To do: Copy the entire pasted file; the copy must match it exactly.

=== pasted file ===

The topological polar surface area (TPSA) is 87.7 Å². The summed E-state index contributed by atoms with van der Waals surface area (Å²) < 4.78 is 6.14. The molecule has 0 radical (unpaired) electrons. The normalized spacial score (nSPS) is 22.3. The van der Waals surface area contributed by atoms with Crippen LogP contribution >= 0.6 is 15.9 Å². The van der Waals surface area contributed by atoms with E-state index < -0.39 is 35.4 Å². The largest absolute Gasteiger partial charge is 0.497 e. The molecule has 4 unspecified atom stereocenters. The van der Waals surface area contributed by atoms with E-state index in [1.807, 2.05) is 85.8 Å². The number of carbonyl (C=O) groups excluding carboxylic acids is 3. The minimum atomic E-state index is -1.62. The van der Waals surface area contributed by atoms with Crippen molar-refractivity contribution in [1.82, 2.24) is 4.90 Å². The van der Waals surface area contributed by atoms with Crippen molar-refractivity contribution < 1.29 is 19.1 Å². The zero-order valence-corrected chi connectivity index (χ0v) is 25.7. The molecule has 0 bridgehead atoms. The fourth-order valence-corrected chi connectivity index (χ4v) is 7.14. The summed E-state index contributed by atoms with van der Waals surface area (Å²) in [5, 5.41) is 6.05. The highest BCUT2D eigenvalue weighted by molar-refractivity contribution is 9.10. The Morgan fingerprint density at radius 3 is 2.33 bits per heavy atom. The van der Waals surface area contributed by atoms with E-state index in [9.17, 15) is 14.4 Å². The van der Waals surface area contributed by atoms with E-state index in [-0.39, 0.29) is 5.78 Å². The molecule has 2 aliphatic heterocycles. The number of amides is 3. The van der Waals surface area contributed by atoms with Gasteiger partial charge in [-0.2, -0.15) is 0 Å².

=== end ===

The topological polar surface area (TPSA) is 87.7 Å². The summed E-state index contributed by atoms with van der Waals surface area (Å²) < 4.78 is 6.14. The molecule has 0 radical (unpaired) electrons. The normalized spacial score (nSPS) is 22.3. The van der Waals surface area contributed by atoms with Crippen LogP contribution >= 0.6 is 15.9 Å². The van der Waals surface area contributed by atoms with E-state index < -0.39 is 35.4 Å². The largest absolute Gasteiger partial charge is 0.497 e. The molecule has 4 unspecified atom stereocenters. The van der Waals surface area contributed by atoms with E-state index in [1.807, 2.05) is 85.8 Å². The number of carbonyl (C=O) groups excluding carboxylic acids is 3. The minimum atomic E-state index is -1.62. The van der Waals surface area contributed by atoms with Crippen molar-refractivity contribution in [1.82, 2.24) is 4.90 Å². The van der Waals surface area contributed by atoms with Crippen molar-refractivity contribution < 1.29 is 19.1 Å². The zero-order valence-corrected chi connectivity index (χ0v) is 25.7. The molecule has 0 bridgehead atoms. The fourth-order valence-corrected chi connectivity index (χ4v) is 7.14. The summed E-state index contributed by atoms with van der Waals surface area (Å²) in [5, 5.41) is 6.05. The highest BCUT2D eigenvalue weighted by molar-refractivity contribution is 9.10. The Morgan fingerprint density at radius 3 is 2.33 bits per heavy atom. The van der Waals surface area contributed by atoms with E-state index in [9.17, 15) is 14.4 Å². The van der Waals surface area contributed by atoms with E-state index in [-0.39, 0.29) is 5.78 Å². The molecule has 2 aliphatic heterocycles. The number of amides is 3. The van der Waals surface area contributed by atoms with Gasteiger partial charge in [-0.2, -0.15) is 0 Å².